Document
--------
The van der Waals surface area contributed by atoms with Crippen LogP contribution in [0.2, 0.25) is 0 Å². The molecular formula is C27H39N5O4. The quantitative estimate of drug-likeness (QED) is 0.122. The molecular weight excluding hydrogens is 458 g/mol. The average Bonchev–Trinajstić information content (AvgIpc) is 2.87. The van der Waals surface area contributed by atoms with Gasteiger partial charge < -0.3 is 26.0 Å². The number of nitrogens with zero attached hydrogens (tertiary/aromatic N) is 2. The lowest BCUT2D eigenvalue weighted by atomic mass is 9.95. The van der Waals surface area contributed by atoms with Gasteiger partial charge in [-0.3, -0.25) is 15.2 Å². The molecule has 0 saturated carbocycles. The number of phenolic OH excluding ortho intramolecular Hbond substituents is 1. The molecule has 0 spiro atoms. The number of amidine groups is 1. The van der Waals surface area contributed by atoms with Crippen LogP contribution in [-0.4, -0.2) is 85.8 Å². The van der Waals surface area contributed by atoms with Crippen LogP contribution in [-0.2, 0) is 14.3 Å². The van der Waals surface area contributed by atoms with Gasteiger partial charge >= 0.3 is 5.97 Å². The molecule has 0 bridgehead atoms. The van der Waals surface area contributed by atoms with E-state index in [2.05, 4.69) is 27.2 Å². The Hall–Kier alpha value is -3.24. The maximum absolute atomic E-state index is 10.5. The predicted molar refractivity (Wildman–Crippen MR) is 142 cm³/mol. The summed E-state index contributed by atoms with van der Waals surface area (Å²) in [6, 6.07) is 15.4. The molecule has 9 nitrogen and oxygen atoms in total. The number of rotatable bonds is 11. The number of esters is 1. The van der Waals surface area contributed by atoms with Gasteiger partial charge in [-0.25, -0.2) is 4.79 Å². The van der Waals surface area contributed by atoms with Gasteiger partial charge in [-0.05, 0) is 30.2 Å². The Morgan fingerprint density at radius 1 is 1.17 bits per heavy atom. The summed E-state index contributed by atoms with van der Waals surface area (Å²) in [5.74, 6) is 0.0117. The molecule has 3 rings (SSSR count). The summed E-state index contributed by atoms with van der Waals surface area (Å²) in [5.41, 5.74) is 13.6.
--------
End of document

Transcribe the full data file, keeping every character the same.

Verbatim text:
The van der Waals surface area contributed by atoms with Crippen LogP contribution in [0.2, 0.25) is 0 Å². The molecular formula is C27H39N5O4. The quantitative estimate of drug-likeness (QED) is 0.122. The molecular weight excluding hydrogens is 458 g/mol. The average Bonchev–Trinajstić information content (AvgIpc) is 2.87. The van der Waals surface area contributed by atoms with Gasteiger partial charge < -0.3 is 26.0 Å². The number of nitrogens with zero attached hydrogens (tertiary/aromatic N) is 2. The lowest BCUT2D eigenvalue weighted by atomic mass is 9.95. The van der Waals surface area contributed by atoms with Gasteiger partial charge in [-0.3, -0.25) is 15.2 Å². The molecule has 0 saturated carbocycles. The number of phenolic OH excluding ortho intramolecular Hbond substituents is 1. The molecule has 0 spiro atoms. The number of amidine groups is 1. The van der Waals surface area contributed by atoms with Crippen LogP contribution in [-0.4, -0.2) is 85.8 Å². The van der Waals surface area contributed by atoms with Crippen LogP contribution in [-0.2, 0) is 14.3 Å². The van der Waals surface area contributed by atoms with Gasteiger partial charge >= 0.3 is 5.97 Å². The molecule has 0 bridgehead atoms. The van der Waals surface area contributed by atoms with E-state index in [2.05, 4.69) is 27.2 Å². The Hall–Kier alpha value is -3.24. The maximum absolute atomic E-state index is 10.5. The predicted molar refractivity (Wildman–Crippen MR) is 142 cm³/mol. The summed E-state index contributed by atoms with van der Waals surface area (Å²) in [6, 6.07) is 15.4. The molecule has 9 nitrogen and oxygen atoms in total. The number of rotatable bonds is 11. The number of esters is 1. The van der Waals surface area contributed by atoms with Gasteiger partial charge in [-0.25, -0.2) is 4.79 Å². The van der Waals surface area contributed by atoms with Gasteiger partial charge in [-0.05, 0) is 30.2 Å². The Morgan fingerprint density at radius 1 is 1.17 bits per heavy atom. The summed E-state index contributed by atoms with van der Waals surface area (Å²) in [5.74, 6) is 0.0117. The molecule has 3 rings (SSSR count). The summed E-state index contributed by atoms with van der Waals surface area (Å²) in [5.41, 5.74) is 13.6.